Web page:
22 June 2023

Meddling with money got us into this mess – meddling with mortgages won’t get us out of it


On Wednesday, opposition MPs blamed the Government for increasing mortgage rates. They are right.

The Government prevented people from working during the pandemic and paid them with money freshly created by the Bank of England. The money supply increased much faster than economic output. This supercharged inflation, which is now causing interest rates to rise.

Of course, Labour and LibDem MPs supported the lockdowns and handouts. So, they are also to blame. In fact, they called for stricter lockdowns and more BoE-funded government spending. But let’s not be too harsh. These conveniently forgetful politicians aren’t mere critics. They have ideas about how to avoid paying the price of their favoured policy!

Sir Ed Davey thinks the government should give a total of £3bn to mortgage-holders finding it difficult to meet their payments. If that £3bn were supplied by money printing, it would only exacerbate the underlying problem. But Sir Ed wants the money to be raised by taxing banks.

British banks already deliver feeble returns to their shareholders. If Sir Ed has his way and imposes another £3bn cost on them, they would have to respond by increasing prices for their other customers. The pain would be shifted from a subset of favoured mortgagees to other bank customers.

Subsidising mortgage payments would also increase demand to buy homes, thereby pushing up their price. In other words, Sir Ed’s policy would help people who bought homes they couldn’t afford to finance at the expense of people who do not yet own homes.

Subsidising mortgage payments also distorts the allocation of capital across the economy. It directs capital into housing rather than to other uses, such as funding small businesses or productivity-enhancing research and development, where no such additional subsidy is provided.

The Labour Party proposes similar measures. It wants banks to be compelled to switch mortgagees into interest-only loans, extend repayment periods, and impose a six month moratorium on repossession proceedings. Insofar as these commands impose losses on banks, they will have the same deleterious effects as Sir Ed’s proposal. The losses will be made up through higher prices for other customers.

But Labour has another idea. They also want the Financial Conduct Authority to issue guidance to prevent borrowers’ credit ratings from changing when they switch to interest-only loans or extend the repayment period.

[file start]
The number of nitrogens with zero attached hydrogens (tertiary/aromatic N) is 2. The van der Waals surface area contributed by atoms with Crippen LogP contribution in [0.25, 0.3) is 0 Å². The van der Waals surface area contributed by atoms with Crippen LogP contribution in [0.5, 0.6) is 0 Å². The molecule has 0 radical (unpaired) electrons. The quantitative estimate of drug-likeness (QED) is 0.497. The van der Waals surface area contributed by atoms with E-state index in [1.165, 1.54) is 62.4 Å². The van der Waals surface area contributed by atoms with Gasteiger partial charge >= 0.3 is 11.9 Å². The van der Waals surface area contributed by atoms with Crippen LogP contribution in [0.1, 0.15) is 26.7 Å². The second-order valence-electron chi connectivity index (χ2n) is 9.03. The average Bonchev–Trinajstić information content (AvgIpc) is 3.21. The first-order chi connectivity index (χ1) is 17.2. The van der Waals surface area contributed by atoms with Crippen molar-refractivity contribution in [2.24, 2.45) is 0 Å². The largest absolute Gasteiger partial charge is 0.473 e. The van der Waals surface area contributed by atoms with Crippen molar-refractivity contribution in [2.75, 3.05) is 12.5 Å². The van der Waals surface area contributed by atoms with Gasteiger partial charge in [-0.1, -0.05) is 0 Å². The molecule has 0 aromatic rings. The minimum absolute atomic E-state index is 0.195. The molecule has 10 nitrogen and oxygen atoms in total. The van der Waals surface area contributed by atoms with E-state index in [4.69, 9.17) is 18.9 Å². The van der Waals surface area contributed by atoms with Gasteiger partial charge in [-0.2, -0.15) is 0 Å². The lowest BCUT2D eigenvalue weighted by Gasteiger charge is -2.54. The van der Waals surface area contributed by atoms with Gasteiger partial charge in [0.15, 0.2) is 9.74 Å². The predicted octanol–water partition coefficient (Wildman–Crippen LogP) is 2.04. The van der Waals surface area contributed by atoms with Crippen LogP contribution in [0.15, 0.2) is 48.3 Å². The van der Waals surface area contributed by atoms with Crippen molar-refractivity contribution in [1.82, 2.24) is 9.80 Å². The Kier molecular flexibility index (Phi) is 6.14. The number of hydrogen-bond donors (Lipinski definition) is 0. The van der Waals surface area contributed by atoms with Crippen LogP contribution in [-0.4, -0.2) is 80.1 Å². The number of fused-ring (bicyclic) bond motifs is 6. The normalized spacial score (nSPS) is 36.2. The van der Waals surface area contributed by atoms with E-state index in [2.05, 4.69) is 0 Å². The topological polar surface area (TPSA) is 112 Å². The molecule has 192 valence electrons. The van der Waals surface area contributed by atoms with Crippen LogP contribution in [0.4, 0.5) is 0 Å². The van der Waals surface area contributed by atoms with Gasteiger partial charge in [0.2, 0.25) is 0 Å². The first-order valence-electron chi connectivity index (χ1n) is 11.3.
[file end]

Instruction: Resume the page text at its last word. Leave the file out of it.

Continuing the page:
Politicians are notorious liars. But you would not expect them to demand lying as part of their economic policy. Yet that is what this policy does.

Suppose Jack shifts to an interest-only mortgage. This suggests he is struggling to make his repayments. Upon learning the news, a credit rating agency would be inclined to downgrade Jack’s credit rating. Potential lenders contacting the credit agency would then get a more accurate assessment of the risk of lending to Jack. Labour’s desired FCA directive demands that the credit agency lie to the lenders.

Because lenders will know that credit rating agencies have been instructed to lie, they will no longer believe credit ratings. Being unable to distinguish safe borrowers from risky borrowers, they will have to treat all borrowers as if they are risky. This means either refusing to lend to them or lending at a higher interest rate. As with the other proposals, this compulsory lying benefits irresponsible borrowers at the expense of everyone else.

When I say everyone else, that’s not quite right. Because Sir Ed and Labour try to help home-owners by taxing banks and otherwise pushing them around, they benefit mortgagees at the expense of other people who are customers of banks. Even if subsidising mortgages were not a stupid idea, why should this particular segment of society bear the cost of it? What special debt do people with bank deposits or small business loans owe to the mortgage-holders?

No problem is so bad that it cannot be made worse by the meddling of politicians. Alas, meddling is all politicians have to offer. They meddle us into trouble, and then they promise to meddle us out of it. And, in the process, they show themselves to be morally bankrupt. They talk about fairness and what people deserve, but they understand economics so little that they cannot anticipate even the most predictable  effects of their policies or who will bear the cost.

‘They did it to you; we’ll save you from it’. This claim is the basis of political competition. The first half is usually true. The second half is where the problem lies. The serious question in contemporary politics is not which party we should prefer. They all promise broadly the same kind of micro-management of our economic and other affairs. The question is how do we stop them.

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Jamie Whyte is a Research Fellow at the Institute of Economic Affairs.

Columns are the author's own opinion and do not necessarily reflect the views of CapX.